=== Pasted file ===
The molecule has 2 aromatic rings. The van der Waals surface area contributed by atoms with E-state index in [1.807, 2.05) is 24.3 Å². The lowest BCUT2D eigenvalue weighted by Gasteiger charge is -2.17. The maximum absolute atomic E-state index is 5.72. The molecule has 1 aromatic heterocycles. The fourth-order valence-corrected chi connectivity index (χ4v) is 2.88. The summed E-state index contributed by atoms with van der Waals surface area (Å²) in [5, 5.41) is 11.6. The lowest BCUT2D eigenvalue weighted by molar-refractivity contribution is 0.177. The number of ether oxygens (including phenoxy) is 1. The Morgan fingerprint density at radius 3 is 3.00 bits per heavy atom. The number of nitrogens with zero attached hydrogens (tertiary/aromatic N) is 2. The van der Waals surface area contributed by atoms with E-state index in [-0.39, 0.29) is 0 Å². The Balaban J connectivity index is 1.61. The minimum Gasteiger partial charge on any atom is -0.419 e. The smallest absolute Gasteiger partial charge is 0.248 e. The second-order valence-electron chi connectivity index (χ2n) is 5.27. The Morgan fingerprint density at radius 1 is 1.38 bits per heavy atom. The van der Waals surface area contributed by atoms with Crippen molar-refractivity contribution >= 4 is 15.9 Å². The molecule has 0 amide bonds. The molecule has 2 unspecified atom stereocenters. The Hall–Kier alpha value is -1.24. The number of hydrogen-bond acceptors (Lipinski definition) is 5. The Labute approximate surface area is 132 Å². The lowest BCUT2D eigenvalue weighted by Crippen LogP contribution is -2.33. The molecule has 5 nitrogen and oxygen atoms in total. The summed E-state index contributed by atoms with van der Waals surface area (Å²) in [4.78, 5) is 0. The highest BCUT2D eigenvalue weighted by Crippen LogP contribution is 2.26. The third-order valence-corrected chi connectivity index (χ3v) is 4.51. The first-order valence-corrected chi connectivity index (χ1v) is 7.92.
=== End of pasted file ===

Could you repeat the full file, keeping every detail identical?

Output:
The molecule has 2 aromatic rings. The van der Waals surface area contributed by atoms with E-state index in [1.807, 2.05) is 24.3 Å². The lowest BCUT2D eigenvalue weighted by Gasteiger charge is -2.17. The maximum absolute atomic E-state index is 5.72. The molecule has 1 aromatic heterocycles. The fourth-order valence-corrected chi connectivity index (χ4v) is 2.88. The summed E-state index contributed by atoms with van der Waals surface area (Å²) in [5, 5.41) is 11.6. The lowest BCUT2D eigenvalue weighted by molar-refractivity contribution is 0.177. The number of ether oxygens (including phenoxy) is 1. The Morgan fingerprint density at radius 3 is 3.00 bits per heavy atom. The number of nitrogens with zero attached hydrogens (tertiary/aromatic N) is 2. The van der Waals surface area contributed by atoms with E-state index in [-0.39, 0.29) is 0 Å². The Balaban J connectivity index is 1.61. The minimum Gasteiger partial charge on any atom is -0.419 e. The smallest absolute Gasteiger partial charge is 0.248 e. The second-order valence-electron chi connectivity index (χ2n) is 5.27. The Morgan fingerprint density at radius 1 is 1.38 bits per heavy atom. The van der Waals surface area contributed by atoms with Crippen molar-refractivity contribution >= 4 is 15.9 Å². The molecule has 0 amide bonds. The molecule has 2 unspecified atom stereocenters. The Hall–Kier alpha value is -1.24. The number of hydrogen-bond acceptors (Lipinski definition) is 5. The Labute approximate surface area is 132 Å². The lowest BCUT2D eigenvalue weighted by Crippen LogP contribution is -2.33. The molecule has 5 nitrogen and oxygen atoms in total. The summed E-state index contributed by atoms with van der Waals surface area (Å²) in [4.78, 5) is 0. The highest BCUT2D eigenvalue weighted by Crippen LogP contribution is 2.26. The third-order valence-corrected chi connectivity index (χ3v) is 4.51. The first-order valence-corrected chi connectivity index (χ1v) is 7.92.